SCOTT: Croom, Dogs turning the corner

The win over Florida in coach Sylvester Croom's first year at Mississippi State was a big one.

So was last year's win at Alabama, Croom's alma mater and the same program that chose to hire Mike Shula instead of Croom.

The win over Auburn early this season? Huge. The win at then-No. 14 Kentucky three weeks ago? Even bigger.

Saturday's 17-12 home victory over No. 21 Alabama? The biggest of them all.

"We've got bragging rights now," said Croom, a native of Tuscaloosa. "I don't have to say anything, but if I want to I can."

Not only does it give the Bulldogs bragging rights but it also makes Mississippi State bowl eligible for the first time since 2000. Perhaps most important in the big picture is the way it offers yet more proof that the program is moving in the right direction in Croom's fourth year at State.

"I reflect on our improvement every day. I thank God daily for the players and coaches that I have been blessed with," Croom said. "For some of these guys, they did not have to come here but they did because they wanted to build a championship program for this state. In three hours, we changed the way people look at this program across the nation."

With victories over Alabama, Auburn and UAB this season, the Bulldogs are the unofficial Alabama state champs. Just last year, many Bulldogs fans were wondering if Croom would make it at State. Many were convinced he wouldn't get things turned around and wanted him gone sooner than later. Even one year later, the Bulldogs are hardly flashy or impressive in the way many college football programs are regarded today. No one's going to confuse them with wide-open, high-flying teams like Oregon.

Their defensive stats are middle-of-the-pack for the most part. Outside of senior defensive end Titus Brown, who finished off Alabama with a sack on the final play of the game, the average SEC fan can't name more than one or two of the Bulldogs' defensive starters.

Their offensive stats are downright ugly in spots. Their passing stats look like something out of a different era – one with single-wing jump passes. True freshman quarterback Wesley Carroll shows signs of promise, but at this point he isn't exactly evoking the echoes of Jackie Parker.

Punter Blake McAdams can be very good at times but remains inconsistent for the most part. Kicker Adam Carlson is 7-of-10 on field goals but hasn't made one longer than 39 yards.

What the Bulldogs do have, though, is a sense of identity. The Bulldogs know who they are and who they aren't. They know they have to run the ball, play resilient defense, bring plenty of pass-rush pressure, and force turnovers.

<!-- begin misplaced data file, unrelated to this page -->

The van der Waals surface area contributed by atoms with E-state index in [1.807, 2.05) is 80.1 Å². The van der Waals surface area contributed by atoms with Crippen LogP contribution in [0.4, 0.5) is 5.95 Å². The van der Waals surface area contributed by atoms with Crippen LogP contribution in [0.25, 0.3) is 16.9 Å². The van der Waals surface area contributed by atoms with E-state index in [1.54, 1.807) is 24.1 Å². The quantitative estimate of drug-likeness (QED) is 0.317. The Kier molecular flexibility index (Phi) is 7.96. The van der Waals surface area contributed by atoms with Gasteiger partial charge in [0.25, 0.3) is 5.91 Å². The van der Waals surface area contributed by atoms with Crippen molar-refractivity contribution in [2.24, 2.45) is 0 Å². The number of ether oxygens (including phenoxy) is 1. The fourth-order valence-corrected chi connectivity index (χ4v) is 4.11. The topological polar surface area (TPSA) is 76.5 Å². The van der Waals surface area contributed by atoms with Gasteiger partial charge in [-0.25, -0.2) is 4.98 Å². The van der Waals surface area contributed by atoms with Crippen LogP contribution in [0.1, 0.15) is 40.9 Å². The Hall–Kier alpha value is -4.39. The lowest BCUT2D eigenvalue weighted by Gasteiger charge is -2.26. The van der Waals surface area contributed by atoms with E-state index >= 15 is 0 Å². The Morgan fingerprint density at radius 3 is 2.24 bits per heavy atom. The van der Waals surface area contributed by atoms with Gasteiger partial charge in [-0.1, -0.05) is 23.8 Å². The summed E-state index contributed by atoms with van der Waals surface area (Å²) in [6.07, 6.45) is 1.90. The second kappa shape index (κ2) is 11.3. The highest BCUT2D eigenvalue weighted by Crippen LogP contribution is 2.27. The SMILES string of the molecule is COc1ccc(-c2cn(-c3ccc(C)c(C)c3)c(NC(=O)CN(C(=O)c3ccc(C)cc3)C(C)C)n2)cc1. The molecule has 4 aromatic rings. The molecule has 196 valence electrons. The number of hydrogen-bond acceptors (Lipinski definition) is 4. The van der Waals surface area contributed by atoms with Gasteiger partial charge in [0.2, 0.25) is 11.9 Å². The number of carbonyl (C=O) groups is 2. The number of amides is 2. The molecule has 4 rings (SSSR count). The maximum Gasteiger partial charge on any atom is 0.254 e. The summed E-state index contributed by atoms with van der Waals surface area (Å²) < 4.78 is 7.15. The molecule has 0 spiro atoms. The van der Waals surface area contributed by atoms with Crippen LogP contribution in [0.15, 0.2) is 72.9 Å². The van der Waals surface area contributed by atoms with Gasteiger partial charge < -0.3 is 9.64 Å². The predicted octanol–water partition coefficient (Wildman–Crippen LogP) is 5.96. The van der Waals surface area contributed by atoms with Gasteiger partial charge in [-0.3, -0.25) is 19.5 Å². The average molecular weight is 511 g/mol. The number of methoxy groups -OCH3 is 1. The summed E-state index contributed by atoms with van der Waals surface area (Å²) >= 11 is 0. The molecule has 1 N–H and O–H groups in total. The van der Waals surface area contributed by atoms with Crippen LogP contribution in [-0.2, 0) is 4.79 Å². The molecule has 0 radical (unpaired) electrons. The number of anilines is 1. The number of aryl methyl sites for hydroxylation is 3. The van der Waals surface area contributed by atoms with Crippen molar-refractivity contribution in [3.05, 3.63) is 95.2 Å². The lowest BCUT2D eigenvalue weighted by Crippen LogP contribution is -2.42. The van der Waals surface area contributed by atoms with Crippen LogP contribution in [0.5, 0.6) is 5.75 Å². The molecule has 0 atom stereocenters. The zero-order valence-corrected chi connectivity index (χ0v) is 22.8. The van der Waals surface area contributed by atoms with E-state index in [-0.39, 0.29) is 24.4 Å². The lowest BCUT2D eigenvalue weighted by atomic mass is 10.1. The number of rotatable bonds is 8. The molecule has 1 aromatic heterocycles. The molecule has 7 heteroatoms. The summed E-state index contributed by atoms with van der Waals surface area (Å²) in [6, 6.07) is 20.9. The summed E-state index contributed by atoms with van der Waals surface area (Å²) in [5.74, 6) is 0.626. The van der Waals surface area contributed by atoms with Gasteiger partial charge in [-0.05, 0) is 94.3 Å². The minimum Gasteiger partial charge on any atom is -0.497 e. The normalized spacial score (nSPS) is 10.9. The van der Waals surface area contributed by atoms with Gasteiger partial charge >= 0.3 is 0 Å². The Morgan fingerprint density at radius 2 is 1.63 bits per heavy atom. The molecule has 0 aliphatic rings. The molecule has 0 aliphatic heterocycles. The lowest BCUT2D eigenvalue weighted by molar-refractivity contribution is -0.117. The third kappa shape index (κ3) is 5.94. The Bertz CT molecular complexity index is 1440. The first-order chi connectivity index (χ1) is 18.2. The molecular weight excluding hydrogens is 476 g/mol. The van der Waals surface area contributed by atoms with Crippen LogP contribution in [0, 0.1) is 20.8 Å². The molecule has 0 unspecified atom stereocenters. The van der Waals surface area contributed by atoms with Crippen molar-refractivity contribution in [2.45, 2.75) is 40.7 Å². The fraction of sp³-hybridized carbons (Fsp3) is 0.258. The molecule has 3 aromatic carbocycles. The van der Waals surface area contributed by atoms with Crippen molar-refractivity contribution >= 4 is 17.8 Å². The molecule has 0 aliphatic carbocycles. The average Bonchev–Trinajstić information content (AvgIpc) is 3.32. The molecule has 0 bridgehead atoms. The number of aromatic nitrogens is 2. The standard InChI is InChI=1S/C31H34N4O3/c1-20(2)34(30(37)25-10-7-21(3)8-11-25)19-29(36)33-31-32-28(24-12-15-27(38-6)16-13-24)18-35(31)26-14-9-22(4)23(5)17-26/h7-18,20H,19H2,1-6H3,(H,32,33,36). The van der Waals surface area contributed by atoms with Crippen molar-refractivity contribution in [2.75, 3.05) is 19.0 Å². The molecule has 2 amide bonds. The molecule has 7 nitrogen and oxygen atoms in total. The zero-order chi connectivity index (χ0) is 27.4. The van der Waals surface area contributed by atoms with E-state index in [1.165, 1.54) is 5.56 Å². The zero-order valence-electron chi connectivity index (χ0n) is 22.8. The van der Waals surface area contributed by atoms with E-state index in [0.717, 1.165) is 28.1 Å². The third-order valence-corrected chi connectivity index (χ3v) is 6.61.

That combination worked against Auburn when the Bulldogs forced five turnovers and returned one for an interception in a 19-14 victory. It worked against Kentucky when they sacked Kentucky quarterback Andre Woodson three times, kept the pressure on him throughout the game, and forced six turnovers in a 31-14 victory.

Last week, they forced Alabama quarterback John Parker Wilson out of his game with relentless pressure and intercepted two passes. One came when cornerback Anthony Johnson returned an interception more than 100 yards for a touchdown and a 10-9 halftime lead with four seconds left in the first half. The next came three plays into the second half when safety Derek Pegues returned an interception 38 yards, setting up tailback Anthony Dixon's 3-yard touchdown for a 17-9 lead. In both cases, Wilson had State defenders breathing down his neck.

Even Carroll understands. He knows he doesn't have to carry the offense. He needs to be smart and poised, take care of the ball, and make a few plays in the passing game. He's doing those things and doing his part to fit into the team identity.

That identity also includes a hard-nosed mentality, a certain physical and mental toughness that is a reflection of the Bulldogs' coaching staff, particularly Croom. From the moment he arrived on campus, Croom has been steadfast in his mission to build the program from the bottom up, demanding discipline and commitment and making life difficult for anyone who didn't want to follow the rules or meet the demands. Many of those who were unwilling didn't stick around – some by their own choice, some because they were told to go.

Croom's critics have been frustrated by his stubborn determination to do things a certain way, often wondering if he was flexible enough to make the right adjustments. Some have been impressed by his stubborn resolve to stay the course. Regardless of how people feel about him, the fact remains that he took a program hit hard by losses and NCAA sanctions and has given his team a sense of direction and purpose.

For now, that direction is pointed toward a bowl game. With the SEC facing concerns about finding bowls for all of its bowl-eligible teams, six wins won't offer any guarantees at this point. One more win, or even two, over Arkansas and/or Ole Miss the next two weeks would do it.

At this point, who's going to bet against State? The Bulldogs aren't likely to make any big changes over their next two games. They could use a lot more help than they're getting from their receivers, but don't look for them to start spreading the field with multiple receivers and throwing the ball 40 times.

After all, the Bulldogs know who they are. And that's a lot more than many teams can say, even at this late point in the season.

"It means a lot and it really says a lot about this program," Brown said of the victory over Alabama. "We can compete with anyone in the conference, and these guys come out to work every day. I'm glad to see the hard work finally paid off."


Richard Scott is a Birmingham-based sports writer, author and Tiger Rag's SEC expert. Reach him at

Tiger Blitz Top Stories